However, the functor $Ab \to Grp$ should be called "the inclusion functor", because it is not only faithful - like most forgetful functors - but also injective on objects. And this is a distinguished characteristic of "inclusion functors". You can read this here. Because of this, we say that $Ab$ is a subcategory of $Grp$. Since this particular functor is also full, we say that $Ab$ is a full subcategory of $Grp$.

Also the other functors mentioned by @Ittay: $Fld \to Ring$, $ComRing \to Ring$, $ComMon \to Mon$ are inclusion functors.

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I believe the functor itself , rather than its source, is the "subcategory". True? –  goblin Feb 17 '13 at 22:37
    
If you incarnate categories as sets (or classes) of objects and morphisms, then the naïve notion of subcategory works well enough. –  Zhen Lin Feb 17 '13 at 23:28
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A forgetful functor can forget structure but it can also forget properties. So, for instance, the forgetful functor $Ab \to Set$ forgets structure (the binary operation defining the group) and the forgetful functor $Top\to Set$ also forgets structure (the topology on the set). Forgetful functors that forget properties include, besides $Ab \to Grp$, such forgetful functors as $Fld \to Ring$, $ComRing \to Ring$, $ComMon \to Mon$ and so on.

It is important to realize that it is not what makes up a given object that matters but rather how that object relates to the rest of the world. Thus, changing what the rest of the world is, or changing the morphisms (i.e., how the object relates to the rest of the world) makes a big difference.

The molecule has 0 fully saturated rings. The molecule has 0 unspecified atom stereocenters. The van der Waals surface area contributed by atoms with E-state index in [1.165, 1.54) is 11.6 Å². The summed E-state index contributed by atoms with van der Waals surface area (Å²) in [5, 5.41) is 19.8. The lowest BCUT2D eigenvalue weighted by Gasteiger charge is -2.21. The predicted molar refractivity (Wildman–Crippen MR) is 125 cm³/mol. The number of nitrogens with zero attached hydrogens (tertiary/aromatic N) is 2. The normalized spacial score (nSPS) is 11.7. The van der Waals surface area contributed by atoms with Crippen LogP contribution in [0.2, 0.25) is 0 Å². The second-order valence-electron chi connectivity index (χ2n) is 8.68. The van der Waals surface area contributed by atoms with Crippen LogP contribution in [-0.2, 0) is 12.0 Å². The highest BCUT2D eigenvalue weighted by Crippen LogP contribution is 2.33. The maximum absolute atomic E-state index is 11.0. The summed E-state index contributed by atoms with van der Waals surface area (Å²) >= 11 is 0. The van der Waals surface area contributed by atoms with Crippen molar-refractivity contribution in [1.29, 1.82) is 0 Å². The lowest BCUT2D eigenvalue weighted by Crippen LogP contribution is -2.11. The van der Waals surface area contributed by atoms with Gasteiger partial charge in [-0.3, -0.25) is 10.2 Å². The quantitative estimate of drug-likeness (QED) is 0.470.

As an extreme example, consider the category $CLat$ of completes lattices and $CSLat$ of complete semilattices. Now, every complete semilattice is automatically a complete lattice. However, these categories are very different because of how the morphisms are defined. In $CLat$ the morphisms are required to preserve both arbitrary meets and arbitrary joins. In $CSLat$ they are only required to preserve arbitrary meets. So, there is a functor $CLat \to CSLat$ which is the identity on both objects and morphisms. However, this too is a forgetful functor. What is forgotten this time is not structure nor property but rather some of what morphisms should preserve.

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every complete semilattice is automatically a complete lattice - other way around? –  anon Feb 17 '13 at 15:50
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@anon if $L$ has all meets than the join of any subset can be computed is the meet of all upper bounds of the set. –  Ittay Weiss Feb 17 '13 at 19:53
    
Huh. Was not aware of that. (I always thought $\bf N$ (without $0$) under divisibility was complete under meets but not joins, but apparently the meet of an empty set is defined to be the unique maximal element. Now the equivalence of complete semilattices and complete lattices is clear to me.) –  anon Feb 17 '13 at 20:22